Will Masks Become Permanent for Today’s Students?

Lakshmi Venugopalam  | May 9, 2023 | Leave a Comment

I watched my 30-year-old garden slowly choke from the exhaust of cars and two-wheelers as people went to and from the economic behemoth that the Hitech City located in Hyderabad had become.

Fruit trees withered, greens were dull, and blooming flowers drooped. Nothing helped revive what had been a shared, rewarding activity and the extended family’s picnic spot. I felt the need to understand the bigger picture.

I picked up traction during the Covid pandemic. In the 21st century, the COVID-19 virus created confusion, economic chaos, and physical/mental agony across societies as another had done in the early 20th. Yet territorial disputes and armed conflicts didn’t lessen as we coped with the pandemic and faced the effects of global warming.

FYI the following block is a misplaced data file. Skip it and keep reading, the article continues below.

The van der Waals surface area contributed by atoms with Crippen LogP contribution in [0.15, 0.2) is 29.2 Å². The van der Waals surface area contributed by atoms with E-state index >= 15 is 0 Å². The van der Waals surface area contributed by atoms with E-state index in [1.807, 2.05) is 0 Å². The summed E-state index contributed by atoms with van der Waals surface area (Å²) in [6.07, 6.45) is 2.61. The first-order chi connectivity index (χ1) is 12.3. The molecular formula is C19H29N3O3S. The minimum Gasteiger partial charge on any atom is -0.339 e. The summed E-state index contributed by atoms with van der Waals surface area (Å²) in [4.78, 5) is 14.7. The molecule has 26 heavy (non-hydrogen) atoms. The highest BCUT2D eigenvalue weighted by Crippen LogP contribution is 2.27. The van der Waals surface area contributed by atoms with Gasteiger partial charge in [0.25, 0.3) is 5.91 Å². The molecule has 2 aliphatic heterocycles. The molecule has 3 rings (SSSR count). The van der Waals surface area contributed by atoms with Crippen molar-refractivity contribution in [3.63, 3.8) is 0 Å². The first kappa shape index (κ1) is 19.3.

As a senior citizen, “bewildered” best describes me after extensive reading, conversations with knowledgeable people, and an online program I did on Environmental Issues. Scientists do the research and offer plausible causes and possible solutions with the help of technology. Timelines are given, the increase in temperatures to be avoided is debated, and data is collected about greenhouse emissions. Fossil fuels that lie at the core of the economic prosperity craved by all of us have been tagged as the chief culprits for global warming.

Governments pass laws, officials attend global conferences, and communiques are issued. Greenhousing and greenwashing are the new words I have to understand. Funding for renewable energy sources is becoming a focus for venture capital and “organic” and “green” are the buzzwords for upmarket retailing.

Every society has an active minority crying itself hoarse but the majority are yet in the internal combustion mindset. But cut to cut, it’s we, the people who have to understand, implement on a day-to-day basis, and raise our collective voice, or face the consequences.